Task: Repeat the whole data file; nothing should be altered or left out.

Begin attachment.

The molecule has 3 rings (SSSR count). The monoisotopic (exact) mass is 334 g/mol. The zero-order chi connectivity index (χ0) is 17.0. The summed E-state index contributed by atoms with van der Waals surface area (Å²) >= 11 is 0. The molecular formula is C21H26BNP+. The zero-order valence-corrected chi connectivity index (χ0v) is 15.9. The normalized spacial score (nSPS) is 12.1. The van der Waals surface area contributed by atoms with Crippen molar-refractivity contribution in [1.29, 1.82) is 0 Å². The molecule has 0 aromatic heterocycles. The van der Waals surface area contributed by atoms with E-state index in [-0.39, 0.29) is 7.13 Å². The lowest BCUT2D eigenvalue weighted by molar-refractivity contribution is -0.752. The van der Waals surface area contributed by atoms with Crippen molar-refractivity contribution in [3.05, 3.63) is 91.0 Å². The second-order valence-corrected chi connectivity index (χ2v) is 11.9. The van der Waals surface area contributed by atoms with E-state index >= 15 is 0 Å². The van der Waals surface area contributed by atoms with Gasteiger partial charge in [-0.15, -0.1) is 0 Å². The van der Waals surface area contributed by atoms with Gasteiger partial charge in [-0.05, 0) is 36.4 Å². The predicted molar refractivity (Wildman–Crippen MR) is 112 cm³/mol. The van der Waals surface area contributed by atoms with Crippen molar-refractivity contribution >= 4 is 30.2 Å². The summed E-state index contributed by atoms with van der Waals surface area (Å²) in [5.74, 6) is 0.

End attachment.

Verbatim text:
The molecule has 3 rings (SSSR count). The monoisotopic (exact) mass is 334 g/mol. The zero-order chi connectivity index (χ0) is 17.0. The summed E-state index contributed by atoms with van der Waals surface area (Å²) >= 11 is 0. The molecular formula is C21H26BNP+. The zero-order valence-corrected chi connectivity index (χ0v) is 15.9. The normalized spacial score (nSPS) is 12.1. The van der Waals surface area contributed by atoms with Crippen molar-refractivity contribution in [1.29, 1.82) is 0 Å². The molecule has 0 aromatic heterocycles. The van der Waals surface area contributed by atoms with E-state index in [-0.39, 0.29) is 7.13 Å². The lowest BCUT2D eigenvalue weighted by molar-refractivity contribution is -0.752. The van der Waals surface area contributed by atoms with Crippen molar-refractivity contribution in [3.05, 3.63) is 91.0 Å². The second-order valence-corrected chi connectivity index (χ2v) is 11.9. The van der Waals surface area contributed by atoms with E-state index >= 15 is 0 Å². The van der Waals surface area contributed by atoms with Gasteiger partial charge in [-0.15, -0.1) is 0 Å². The van der Waals surface area contributed by atoms with Gasteiger partial charge in [-0.05, 0) is 36.4 Å². The predicted molar refractivity (Wildman–Crippen MR) is 112 cm³/mol. The van der Waals surface area contributed by atoms with Crippen molar-refractivity contribution >= 4 is 30.2 Å². The summed E-state index contributed by atoms with van der Waals surface area (Å²) in [5.74, 6) is 0.